Replies: 2
Views: 44

Re: 2.7 - How to determine main structure if formal charges are equal?

Usually, it is best to have differing FC side by side (like a -1 next to +1) rather than the same FC side by side (like +1 next to +1) because it is unlikely that there would be two same charge centers in close proximity due to repulsive forces.
by Daria Azizad 1K
Sat Nov 09, 2019 10:06 am
Forum: Interionic and Intermolecular Forces (Ion-Ion, Ion-Dipole, Dipole-Dipole, Dipole-Induced Dipole, Dispersion/Induced Dipole-Induced Dipole/London Forces, Hydrogen Bonding)
Topic: 3F.1
Replies: 1
Views: 36

Re: 3F.1

The central Se atom is single bonded to two OH groups and double bonded to two O. The OH groups will be polar w/ partial positives on H and partial negatives on O. Also, since the electron distribution is different for the single and double bonds, some areas on the molecule will “concentrate” more e...
by Daria Azizad 1K
Sat Nov 09, 2019 9:55 am
Forum: Dipole Moments
Topic: Hydrogen Bonds
Replies: 6
Views: 64

Re: Hydrogen Bonds

Since it is bonded to N, O, or F, which are highly electronegative, H’s one electron will be pulled away from it. So that means H is basically just a proton and therefore negatively charged atoms will be highly attracted to it.
by Daria Azizad 1K
Tue Nov 05, 2019 7:59 pm
Forum: Electronegativity
Topic: Homework Question 2D.5 Part a
Replies: 2
Views: 49

Re: Homework Question 2D.5 Part a

Larger atoms in bonds have more covalent character than smaller atoms (due to shielding and distance from nucleus increase). Since Iodine is larger, HI will have more covalent character.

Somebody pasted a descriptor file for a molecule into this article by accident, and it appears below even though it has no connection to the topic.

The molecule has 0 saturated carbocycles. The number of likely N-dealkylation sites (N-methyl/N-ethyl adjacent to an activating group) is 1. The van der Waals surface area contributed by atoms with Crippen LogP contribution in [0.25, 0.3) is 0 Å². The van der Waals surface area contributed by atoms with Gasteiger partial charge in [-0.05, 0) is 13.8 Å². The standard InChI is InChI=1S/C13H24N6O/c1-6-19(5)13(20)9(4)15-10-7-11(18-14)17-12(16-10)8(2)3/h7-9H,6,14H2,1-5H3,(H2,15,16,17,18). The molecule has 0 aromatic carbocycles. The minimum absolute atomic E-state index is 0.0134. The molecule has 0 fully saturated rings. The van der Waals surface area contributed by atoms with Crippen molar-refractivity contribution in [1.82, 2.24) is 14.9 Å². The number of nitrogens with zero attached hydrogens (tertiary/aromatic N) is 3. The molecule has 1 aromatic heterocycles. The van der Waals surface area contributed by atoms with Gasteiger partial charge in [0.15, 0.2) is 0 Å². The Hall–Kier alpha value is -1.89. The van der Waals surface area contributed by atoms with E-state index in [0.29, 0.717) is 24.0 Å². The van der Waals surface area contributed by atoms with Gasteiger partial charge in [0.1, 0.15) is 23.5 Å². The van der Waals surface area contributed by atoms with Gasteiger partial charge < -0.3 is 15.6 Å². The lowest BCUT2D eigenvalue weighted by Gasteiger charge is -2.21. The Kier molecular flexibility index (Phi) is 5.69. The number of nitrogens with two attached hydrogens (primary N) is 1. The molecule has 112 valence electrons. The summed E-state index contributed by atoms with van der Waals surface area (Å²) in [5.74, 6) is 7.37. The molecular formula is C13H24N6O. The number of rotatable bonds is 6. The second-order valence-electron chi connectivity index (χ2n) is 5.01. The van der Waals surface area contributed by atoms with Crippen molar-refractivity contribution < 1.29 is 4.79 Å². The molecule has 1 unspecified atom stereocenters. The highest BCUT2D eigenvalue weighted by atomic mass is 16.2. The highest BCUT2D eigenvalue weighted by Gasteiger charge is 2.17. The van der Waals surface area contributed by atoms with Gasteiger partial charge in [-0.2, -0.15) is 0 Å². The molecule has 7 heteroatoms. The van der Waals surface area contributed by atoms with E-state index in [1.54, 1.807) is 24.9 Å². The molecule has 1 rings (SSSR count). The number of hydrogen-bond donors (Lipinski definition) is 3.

by Daria Azizad 1K
Thu Oct 31, 2019 2:20 pm
Forum: Electronegativity
Topic: Electronegativity difference
Replies: 2
Views: 30

Re: Electronegativity difference

If we are expected to use exact electronegativities, I believe the values will be provided. Without those values, we can make assumptions as to the electronegativities of atoms based on periodic trends. As you move up and right, electronegativity increases. Therefore, we can assume the electronegati...
by Daria Azizad 1K
Thu Oct 31, 2019 2:16 pm
Forum: Molarity, Solutions, Dilutions
Topic: Help with Textbook problem G.7
Replies: 1
Views: 168

Re: Help with Textbook problem G.7

Multiply the percent of KNO3 by the total mass of the solution:

510 x 0.0545 = 27.8 g KNO3

Since the components of the solution are KNO3 and water, the remaining mass will be that of water.

510-27.8= 482.2g H2O
by Daria Azizad 1K
Thu Oct 31, 2019 2:13 pm
Forum: Formal Charge and Oxidation Numbers